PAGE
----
WASHINGTON, June 30 (UPI) -- The U.S.-Jordan Free Trade Agreement is not meeting its full potential and worker rights in Jordan continue to be violated as a result, say experts from both nations.
"Many of us use Jordan as a model and so we are now testing reality against our hopes," said Gene Sperling, a senior fellow at the Center for American Progress, at an event co-sponsored by the Washington, D.C.-based think tank earlier this week. "The reality is nowhere near the ideals of the agreement."
Signed Oct. 24, 2000, the groundbreaking pact stipulated that U.S. and Jordanian trade privileges depend upon mutual enforcement of domestic labor laws and observance of labor standards described in the International Labor Organization's Declaration on Fundamental Principle and Rights at Work.
Since the agreement's implementation, the apparel manufacturing industry has boomed, with exports to the United States totalling $1.2 billion last year, or 20 times higher than 2001, according to John Podesta, president and CEO of the Center for American Progress.
But the Jordanian government has not adhered to ILO standards, according to a new report titled, "Justice for All: The Struggle for Worker Rights in Jordan," published by the Solidarity Center earlier this year.
The report and a May 3 article by Steven Greenhouse and Michael Barbaro of The New York Times exposed how some workers in Jordanian industries labored under sweatshop conditions.
According to the published accounts, workers -- both Jordanian nationals and migrants -- complained of 20-hour days, abuse by supervisors, being jailed for protesting and not being paid for months, if ever.
Thea Lee, policy director and chief international economist at the American Federation of Labor and Congress of Industrial Organizations, said many may consider the agreement to be a failure for these reasons.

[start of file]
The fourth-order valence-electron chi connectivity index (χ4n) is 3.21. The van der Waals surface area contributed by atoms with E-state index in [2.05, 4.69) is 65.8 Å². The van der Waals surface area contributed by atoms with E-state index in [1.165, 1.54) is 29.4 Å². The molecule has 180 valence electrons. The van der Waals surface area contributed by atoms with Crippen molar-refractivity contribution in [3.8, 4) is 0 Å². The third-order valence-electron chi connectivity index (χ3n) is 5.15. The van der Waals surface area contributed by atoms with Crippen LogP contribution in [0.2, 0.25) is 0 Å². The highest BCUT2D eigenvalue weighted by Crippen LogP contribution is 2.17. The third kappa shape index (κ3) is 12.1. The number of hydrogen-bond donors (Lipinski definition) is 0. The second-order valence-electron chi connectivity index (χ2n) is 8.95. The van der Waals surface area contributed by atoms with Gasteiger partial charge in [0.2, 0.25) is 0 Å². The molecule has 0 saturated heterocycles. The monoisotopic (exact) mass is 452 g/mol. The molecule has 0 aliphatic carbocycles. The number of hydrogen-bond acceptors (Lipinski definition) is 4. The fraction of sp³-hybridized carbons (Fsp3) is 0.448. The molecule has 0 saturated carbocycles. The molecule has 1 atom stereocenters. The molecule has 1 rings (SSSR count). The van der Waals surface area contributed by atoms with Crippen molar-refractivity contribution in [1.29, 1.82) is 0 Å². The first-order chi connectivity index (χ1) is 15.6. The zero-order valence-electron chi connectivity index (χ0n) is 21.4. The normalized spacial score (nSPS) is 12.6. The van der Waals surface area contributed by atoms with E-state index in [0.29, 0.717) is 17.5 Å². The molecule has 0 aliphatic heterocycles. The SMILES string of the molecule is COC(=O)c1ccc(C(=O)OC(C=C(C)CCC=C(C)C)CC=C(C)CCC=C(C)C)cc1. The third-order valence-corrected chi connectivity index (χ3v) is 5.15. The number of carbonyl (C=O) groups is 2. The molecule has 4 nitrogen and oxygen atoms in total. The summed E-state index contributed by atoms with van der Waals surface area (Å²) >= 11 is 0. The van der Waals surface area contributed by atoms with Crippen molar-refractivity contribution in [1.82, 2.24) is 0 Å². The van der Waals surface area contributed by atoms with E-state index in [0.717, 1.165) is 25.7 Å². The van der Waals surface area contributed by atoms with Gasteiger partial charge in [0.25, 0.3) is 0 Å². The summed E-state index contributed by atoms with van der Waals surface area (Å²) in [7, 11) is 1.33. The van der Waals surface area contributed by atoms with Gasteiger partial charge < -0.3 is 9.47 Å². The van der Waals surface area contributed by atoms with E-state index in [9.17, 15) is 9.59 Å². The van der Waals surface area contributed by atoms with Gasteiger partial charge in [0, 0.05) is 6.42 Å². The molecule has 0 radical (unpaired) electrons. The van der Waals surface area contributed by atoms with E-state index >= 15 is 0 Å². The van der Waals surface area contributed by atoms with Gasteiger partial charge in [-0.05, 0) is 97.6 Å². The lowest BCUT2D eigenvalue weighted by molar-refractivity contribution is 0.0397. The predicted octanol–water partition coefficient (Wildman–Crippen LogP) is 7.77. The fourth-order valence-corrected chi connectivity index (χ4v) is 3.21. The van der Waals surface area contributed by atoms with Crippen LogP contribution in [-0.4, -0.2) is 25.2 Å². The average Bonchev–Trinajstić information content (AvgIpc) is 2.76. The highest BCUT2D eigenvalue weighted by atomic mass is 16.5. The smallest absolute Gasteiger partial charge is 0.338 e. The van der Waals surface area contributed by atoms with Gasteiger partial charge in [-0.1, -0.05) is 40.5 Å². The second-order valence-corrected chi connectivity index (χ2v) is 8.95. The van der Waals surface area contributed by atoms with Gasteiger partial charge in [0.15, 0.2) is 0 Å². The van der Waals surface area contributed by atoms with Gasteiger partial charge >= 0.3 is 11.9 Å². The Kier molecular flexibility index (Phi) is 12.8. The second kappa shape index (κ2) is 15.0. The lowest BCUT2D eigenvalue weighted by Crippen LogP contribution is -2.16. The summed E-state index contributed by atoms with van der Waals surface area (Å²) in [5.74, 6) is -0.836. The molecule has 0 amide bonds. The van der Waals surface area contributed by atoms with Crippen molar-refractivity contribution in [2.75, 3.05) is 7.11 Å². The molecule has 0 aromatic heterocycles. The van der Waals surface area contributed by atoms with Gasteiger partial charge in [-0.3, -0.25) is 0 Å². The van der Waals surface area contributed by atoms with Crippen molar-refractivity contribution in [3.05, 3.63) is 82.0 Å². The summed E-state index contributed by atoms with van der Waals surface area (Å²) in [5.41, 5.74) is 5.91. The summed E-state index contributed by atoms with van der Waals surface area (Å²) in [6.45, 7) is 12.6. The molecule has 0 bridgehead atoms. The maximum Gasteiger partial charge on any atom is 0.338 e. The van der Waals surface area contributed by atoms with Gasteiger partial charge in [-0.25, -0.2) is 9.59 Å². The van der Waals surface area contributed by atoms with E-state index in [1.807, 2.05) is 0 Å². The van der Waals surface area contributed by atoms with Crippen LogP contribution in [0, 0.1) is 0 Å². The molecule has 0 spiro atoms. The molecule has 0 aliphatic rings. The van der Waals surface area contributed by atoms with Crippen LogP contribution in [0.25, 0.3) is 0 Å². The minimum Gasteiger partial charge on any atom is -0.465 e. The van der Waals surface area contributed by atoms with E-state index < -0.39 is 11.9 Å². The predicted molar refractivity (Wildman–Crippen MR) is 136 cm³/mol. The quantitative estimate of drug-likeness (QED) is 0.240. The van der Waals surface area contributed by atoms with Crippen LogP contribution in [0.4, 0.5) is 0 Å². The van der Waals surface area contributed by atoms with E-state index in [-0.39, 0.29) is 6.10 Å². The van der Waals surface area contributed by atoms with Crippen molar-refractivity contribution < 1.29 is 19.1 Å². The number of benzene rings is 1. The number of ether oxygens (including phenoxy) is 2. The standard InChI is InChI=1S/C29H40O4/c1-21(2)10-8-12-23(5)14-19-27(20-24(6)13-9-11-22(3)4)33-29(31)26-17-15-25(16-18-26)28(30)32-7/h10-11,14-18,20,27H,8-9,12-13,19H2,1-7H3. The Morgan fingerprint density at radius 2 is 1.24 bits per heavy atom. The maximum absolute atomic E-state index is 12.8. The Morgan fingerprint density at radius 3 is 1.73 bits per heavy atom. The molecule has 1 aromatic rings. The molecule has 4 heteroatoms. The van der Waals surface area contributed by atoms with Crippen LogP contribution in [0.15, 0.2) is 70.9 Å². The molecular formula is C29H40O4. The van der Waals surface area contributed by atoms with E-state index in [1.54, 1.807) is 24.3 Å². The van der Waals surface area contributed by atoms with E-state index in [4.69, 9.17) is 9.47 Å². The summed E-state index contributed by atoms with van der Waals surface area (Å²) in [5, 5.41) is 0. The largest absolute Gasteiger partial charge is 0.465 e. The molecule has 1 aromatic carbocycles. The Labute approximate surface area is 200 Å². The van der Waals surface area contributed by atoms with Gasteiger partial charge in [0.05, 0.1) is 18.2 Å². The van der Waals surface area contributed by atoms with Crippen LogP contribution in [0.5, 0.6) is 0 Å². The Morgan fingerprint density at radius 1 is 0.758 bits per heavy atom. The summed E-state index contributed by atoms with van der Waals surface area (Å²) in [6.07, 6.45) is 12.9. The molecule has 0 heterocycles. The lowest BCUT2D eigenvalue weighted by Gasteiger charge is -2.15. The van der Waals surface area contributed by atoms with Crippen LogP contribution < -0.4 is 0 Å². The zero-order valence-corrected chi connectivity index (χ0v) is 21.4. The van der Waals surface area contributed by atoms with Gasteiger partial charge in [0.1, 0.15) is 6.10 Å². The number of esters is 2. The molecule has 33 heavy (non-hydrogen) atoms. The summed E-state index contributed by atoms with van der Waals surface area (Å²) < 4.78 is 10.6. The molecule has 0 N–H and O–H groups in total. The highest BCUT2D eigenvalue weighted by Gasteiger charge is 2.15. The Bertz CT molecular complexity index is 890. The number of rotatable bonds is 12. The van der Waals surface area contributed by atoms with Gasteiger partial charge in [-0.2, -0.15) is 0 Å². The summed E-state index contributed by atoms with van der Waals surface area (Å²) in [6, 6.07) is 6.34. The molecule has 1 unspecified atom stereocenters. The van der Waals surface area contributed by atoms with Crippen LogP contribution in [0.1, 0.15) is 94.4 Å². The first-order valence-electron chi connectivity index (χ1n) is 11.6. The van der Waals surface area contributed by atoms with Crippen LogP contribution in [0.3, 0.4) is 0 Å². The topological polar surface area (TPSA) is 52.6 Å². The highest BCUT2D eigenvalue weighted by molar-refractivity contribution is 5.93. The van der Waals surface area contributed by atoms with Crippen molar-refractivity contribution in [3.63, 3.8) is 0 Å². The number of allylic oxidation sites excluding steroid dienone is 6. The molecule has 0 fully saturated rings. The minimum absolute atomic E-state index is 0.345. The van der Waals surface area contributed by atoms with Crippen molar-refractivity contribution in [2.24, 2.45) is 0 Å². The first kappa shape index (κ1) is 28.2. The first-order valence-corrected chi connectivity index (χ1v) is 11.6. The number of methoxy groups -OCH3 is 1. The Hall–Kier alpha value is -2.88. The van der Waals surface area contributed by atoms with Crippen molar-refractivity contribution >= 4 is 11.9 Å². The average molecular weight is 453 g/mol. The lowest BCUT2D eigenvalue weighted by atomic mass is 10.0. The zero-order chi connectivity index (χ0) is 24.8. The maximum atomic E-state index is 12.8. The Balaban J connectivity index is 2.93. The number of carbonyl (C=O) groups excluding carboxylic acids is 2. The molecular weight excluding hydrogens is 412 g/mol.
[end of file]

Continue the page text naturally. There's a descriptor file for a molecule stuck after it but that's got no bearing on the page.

She said exclusion from unions and the routine ignorance and lack of enforcement of labor laws, signifies the agreement's inherent weaknesses.
Lee added, however, that blame cannot be placed on only one party.
"Nobody has really done what they needed to do," she said. "The Bush administration has not enforced this agreement and the Jordanian government has not lived up to its end of the bargain either."
Mazen Ma'aytah, general secretary of the General Federation of Jordanian Trade Unions, agreed that working conditions are terrible and largely blamed the situation on the exclusion of workers' unions.
Just 10 percent of the workforce is permitted freedom of association, he said, which denies many workers the protection and care they deserve.
Ma'aytah said his federation and the Jordanian government recently agreed to reform labor legislation. The steps discussed include the creation of a Social Economic Council and of union worker committees for Jordanian and foreign laborers, as well as conducting more frequent factory inspections.
"One can say that the declared steps of action by the government are encouraging," Ma'aytah said. "We are hopeful that what results from these steps of action is a resolution of these issues."
Lee said improving the working conditions in Jordan is critical today since the Bush administration is in the process of negotiating free trade agreements with the United Arab Emirates and Oman and plans to establish a Middle East Free Trade Area by 2013.
The U.S.-Jordan trade agreement was the first ever negotiated with an Arab state, and seen as a potential example for the Middle East at large of the benefits of peace and economic reform.
"We need to make the Jordan agreement work if we're really going to learn from it," Lee said. "Now we have an opportunity to fix some of the problems."